Vyapam scam: Centre's no to CBI probe, Uma Bharti fears for people's lives
The central government on Monday rejected calls for a CBI probe into the Vyapam scam in Madhya Pradesh while union minister Uma Bharti said she fears for the lives of those around her
Bhopal/New Delhi: The central government on Monday rejected calls for a CBI probe into the Vyapam scam in Madhya Pradesh, even as a police trainee recruited through Vyapam was found dead -- the third death in three days, while union minister Uma Bharti said she fears for the lives of those around her.
While the central government rejected calls for a CBI probe, Uma Bharti called for it.
"There is panic in Madhya Pradesh due to the deaths. I am scared for the lives of people connected to me. I am a minister, but still I am scared. I will convey my fears to Chief Minister Shivraj Singh Chouhan," Uma Bharti told India Today TV channel.
"I suspect a big conspiracy," she said, but refused to elaborate on her statement.
Uma Bharti. File pic
A former Madhya Pradesh chief minister, Bharti has been mentioned in one of the FIRs in the case.
Even as a police trainee recruited through Vyapam was found dead in Sagar district on Monday, Chouhan, under pressure from the opposition to quit, said that while every death was sad, "it is not fair to link every death to Vyapam".
In an interview to India Today channel later, the chief minister called it an attempt to create an atmosphere of fear in the state.
"Unfortunate incidents have occurred, I agree, but there is an attempt to create an atmosphere of fear in the state."
He also expressed confidence that the scam will not dent his image.
"Vyapam scam will not dent my image. The truth will come out before the people. I have a spotless record and I assure you that no one will be spared in the probe," he added.
Trainee police sub-inspector Anamika Kushwaha became the third alleged victim of the scam since Saturday. She was selected through the Madhya Pradesh Vyavsayik Pareeksha Mandal or Vyapam. Her body was found near a pond in the Police Training Centre in Sagar.
Sagar's Superintendent of Police Sachin Atulkar, however, denied any connection between her death and the scam.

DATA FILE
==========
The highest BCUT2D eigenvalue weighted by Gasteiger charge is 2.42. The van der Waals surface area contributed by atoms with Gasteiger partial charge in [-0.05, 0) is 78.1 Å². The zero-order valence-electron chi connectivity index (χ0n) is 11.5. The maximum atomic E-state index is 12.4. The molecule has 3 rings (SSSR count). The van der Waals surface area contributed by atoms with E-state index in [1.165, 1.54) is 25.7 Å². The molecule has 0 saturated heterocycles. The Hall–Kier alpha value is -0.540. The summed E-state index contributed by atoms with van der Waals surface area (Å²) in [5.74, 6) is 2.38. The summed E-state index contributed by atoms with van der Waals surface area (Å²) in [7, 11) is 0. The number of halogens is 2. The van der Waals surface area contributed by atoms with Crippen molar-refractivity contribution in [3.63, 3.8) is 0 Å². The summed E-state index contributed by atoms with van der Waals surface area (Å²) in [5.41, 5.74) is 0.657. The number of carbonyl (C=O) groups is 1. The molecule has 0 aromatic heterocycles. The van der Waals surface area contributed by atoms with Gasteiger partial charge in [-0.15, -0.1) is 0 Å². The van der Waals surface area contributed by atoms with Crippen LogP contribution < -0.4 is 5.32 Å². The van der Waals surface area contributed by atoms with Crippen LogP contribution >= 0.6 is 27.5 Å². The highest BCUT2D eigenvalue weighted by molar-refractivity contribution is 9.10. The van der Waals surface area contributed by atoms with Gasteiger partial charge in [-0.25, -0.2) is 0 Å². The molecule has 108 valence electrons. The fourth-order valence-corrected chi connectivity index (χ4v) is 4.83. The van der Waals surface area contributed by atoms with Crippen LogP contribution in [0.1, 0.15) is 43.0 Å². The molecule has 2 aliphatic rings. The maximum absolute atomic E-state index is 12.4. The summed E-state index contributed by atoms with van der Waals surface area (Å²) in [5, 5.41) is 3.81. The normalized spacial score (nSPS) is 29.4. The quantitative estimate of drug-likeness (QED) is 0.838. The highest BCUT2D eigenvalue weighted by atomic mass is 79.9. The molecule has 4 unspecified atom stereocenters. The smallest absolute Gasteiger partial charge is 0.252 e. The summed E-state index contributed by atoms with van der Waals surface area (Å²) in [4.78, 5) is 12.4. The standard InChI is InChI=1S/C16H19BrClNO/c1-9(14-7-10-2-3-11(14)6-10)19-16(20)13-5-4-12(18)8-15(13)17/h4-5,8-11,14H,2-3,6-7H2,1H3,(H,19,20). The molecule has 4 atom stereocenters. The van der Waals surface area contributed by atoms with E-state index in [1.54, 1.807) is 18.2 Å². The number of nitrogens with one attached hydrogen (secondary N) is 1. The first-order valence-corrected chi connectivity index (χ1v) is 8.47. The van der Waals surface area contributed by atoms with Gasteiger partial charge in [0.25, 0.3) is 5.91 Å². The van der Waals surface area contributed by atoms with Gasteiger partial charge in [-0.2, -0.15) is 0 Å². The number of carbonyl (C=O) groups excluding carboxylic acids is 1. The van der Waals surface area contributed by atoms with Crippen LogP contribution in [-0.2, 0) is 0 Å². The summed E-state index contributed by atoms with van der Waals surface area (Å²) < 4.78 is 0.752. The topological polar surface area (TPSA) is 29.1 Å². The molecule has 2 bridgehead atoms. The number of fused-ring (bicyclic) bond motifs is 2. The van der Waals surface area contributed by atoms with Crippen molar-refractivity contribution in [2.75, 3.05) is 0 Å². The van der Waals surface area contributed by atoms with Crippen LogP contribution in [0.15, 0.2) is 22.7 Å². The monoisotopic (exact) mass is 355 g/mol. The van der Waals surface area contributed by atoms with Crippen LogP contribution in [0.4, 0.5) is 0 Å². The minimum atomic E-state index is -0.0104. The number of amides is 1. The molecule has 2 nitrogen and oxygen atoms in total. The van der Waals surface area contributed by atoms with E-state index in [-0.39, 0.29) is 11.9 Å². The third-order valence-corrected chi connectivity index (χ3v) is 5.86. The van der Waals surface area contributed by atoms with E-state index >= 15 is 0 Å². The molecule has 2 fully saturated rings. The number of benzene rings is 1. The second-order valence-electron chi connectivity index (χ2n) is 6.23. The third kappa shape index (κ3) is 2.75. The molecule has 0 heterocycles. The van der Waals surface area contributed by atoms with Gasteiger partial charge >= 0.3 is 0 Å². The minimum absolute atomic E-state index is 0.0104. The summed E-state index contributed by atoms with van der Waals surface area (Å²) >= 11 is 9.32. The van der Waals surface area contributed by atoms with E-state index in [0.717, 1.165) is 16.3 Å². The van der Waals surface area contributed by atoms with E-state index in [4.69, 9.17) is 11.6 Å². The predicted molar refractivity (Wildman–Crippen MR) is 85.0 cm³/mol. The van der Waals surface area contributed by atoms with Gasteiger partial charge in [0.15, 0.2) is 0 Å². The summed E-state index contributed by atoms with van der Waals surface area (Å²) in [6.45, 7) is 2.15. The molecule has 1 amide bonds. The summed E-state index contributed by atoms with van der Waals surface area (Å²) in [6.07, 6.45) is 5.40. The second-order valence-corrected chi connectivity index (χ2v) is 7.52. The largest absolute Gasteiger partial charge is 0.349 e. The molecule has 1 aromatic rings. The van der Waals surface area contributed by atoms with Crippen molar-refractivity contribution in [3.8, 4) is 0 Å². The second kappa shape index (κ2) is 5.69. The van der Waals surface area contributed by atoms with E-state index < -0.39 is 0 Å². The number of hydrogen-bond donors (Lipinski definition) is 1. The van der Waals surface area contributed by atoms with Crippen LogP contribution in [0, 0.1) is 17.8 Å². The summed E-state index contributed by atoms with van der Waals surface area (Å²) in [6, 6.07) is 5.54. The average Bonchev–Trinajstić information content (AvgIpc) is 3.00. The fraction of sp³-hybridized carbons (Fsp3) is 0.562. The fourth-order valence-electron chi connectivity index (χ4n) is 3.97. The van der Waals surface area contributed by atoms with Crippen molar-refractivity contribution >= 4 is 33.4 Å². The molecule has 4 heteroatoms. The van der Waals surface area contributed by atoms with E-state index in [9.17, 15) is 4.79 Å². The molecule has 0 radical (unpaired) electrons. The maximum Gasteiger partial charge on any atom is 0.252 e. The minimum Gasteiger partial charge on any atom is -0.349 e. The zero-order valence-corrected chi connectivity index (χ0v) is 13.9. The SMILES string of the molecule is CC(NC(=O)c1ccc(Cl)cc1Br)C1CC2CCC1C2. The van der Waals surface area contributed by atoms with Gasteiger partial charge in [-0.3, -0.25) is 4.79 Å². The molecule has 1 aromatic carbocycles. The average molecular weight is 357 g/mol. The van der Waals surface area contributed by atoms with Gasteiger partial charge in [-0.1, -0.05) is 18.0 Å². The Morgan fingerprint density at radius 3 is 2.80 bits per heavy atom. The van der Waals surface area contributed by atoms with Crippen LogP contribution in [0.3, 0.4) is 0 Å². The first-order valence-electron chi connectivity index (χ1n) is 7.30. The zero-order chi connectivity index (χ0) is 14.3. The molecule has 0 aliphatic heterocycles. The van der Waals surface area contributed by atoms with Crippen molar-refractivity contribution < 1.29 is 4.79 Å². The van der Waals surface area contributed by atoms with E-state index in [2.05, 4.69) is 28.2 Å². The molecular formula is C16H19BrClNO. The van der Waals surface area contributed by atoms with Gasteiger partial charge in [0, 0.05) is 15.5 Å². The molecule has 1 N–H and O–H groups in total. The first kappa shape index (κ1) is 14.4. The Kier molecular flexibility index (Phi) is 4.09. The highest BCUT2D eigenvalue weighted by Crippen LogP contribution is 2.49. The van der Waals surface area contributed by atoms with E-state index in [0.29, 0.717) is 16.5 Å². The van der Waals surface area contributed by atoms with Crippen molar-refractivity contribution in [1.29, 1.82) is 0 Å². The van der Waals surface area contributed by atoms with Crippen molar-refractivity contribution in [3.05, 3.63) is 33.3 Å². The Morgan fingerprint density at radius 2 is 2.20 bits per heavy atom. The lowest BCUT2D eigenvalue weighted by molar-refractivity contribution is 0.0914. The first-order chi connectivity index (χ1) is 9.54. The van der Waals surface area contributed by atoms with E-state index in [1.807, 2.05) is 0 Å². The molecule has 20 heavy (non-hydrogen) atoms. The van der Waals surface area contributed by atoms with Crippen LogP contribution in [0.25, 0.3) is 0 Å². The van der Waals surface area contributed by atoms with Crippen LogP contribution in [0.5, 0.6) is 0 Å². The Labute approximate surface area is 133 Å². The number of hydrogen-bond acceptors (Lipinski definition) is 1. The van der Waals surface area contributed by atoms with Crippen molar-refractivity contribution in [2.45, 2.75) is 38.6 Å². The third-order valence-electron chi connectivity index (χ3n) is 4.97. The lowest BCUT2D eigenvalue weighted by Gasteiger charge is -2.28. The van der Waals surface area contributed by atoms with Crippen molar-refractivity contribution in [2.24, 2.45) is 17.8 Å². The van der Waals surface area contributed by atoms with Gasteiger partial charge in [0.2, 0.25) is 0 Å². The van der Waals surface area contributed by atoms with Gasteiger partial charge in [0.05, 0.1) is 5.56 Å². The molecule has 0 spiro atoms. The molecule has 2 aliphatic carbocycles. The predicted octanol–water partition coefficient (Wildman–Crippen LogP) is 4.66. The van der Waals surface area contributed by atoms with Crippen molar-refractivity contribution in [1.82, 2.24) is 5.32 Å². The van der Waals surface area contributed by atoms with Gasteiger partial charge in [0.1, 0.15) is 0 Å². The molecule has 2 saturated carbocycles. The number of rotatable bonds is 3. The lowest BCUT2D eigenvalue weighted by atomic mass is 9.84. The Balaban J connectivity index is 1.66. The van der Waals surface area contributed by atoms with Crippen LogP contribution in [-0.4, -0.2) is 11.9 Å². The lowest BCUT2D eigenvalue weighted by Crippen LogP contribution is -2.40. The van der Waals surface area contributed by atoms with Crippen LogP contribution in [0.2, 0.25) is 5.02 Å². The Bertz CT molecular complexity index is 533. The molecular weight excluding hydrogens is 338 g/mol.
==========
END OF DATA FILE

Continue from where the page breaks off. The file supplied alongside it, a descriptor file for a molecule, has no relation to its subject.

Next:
The Congress, the AAP and the CPI-M, meanwhile, stepped up attacks on the central and Madhya Pradesh governments over the rising number of deaths in the recruitment scandal.
They demanded a CBI probe, but union Home Minister Rajnath Singh said there was no need for a CBI inquiry as the Special Investigation Team probing the scam reported to the Madhya Pradesh High Court, and not the state government.
"The SIT is not working under the government, but under the supervision of the high court," Rajnath Singh said in Jhabua.
On Sunday, Arun Sharma, dean of the Netaji Subhas Chandra Medical College at Jabalpur, who was connected with the probe into the scandal, was found dead in a hotel room near Delhi's Indira Gandhi International Airport.
A day earlier, television journalist Akshay Singh died in Jhabua soon after interviewing the family of one of the accused in the scam who had died.
More than 40 people associated with the admission and recruitment racket in Vyapam have died since 2013 -- either in mysterious circumstances or have committed suicide.
The admission and recruitment racket apparently involves politicians, officials and businessmen.
Delhi Chief Minister Arvind Kejriwal demanded that Prime Minister Narendra Modi should "no more remain silent" over the scam.
Another Aam Aadmi Party leader, Kumar Vishwas, on Monday filed a public interest litigation (PIL) in the Supreme Court.
Communist Party of India-Marxist leader Brinda Karat alleged that the SIT was protecting Chouhan, adding that she did not believe that an impartial investigation would be carried out in Madhya Pradesh.
The Bharatiya Janata Party (BJP), which is in power in Madhya Pradesh, accused the Congress of playing politics over "dead bodies" and said only the Madhya Pradesh High Court can refer the investigation to the CBI.
BJP spokesperson Shahnawaz Hussain told the Congress to have faith in the judiciary.
In Delhi, the Press Club of India (PCI) and the Indian Women's Press Corps (IWPC) on Monday expressed concern over the death of journalist Akshay Singh and demanded an impartial, time-bound probe preferably by the CBI.
The PCI and IWPC also said the journalist's viscera samples should be sent to the Federal Bureau of Investigation's forensic laboratory in the US.
The journalists also demanded that Akshay Singh's family members be given adequate compensation by the Madhya Pradesh government, the Delhi government and the union information and broadcasting ministry.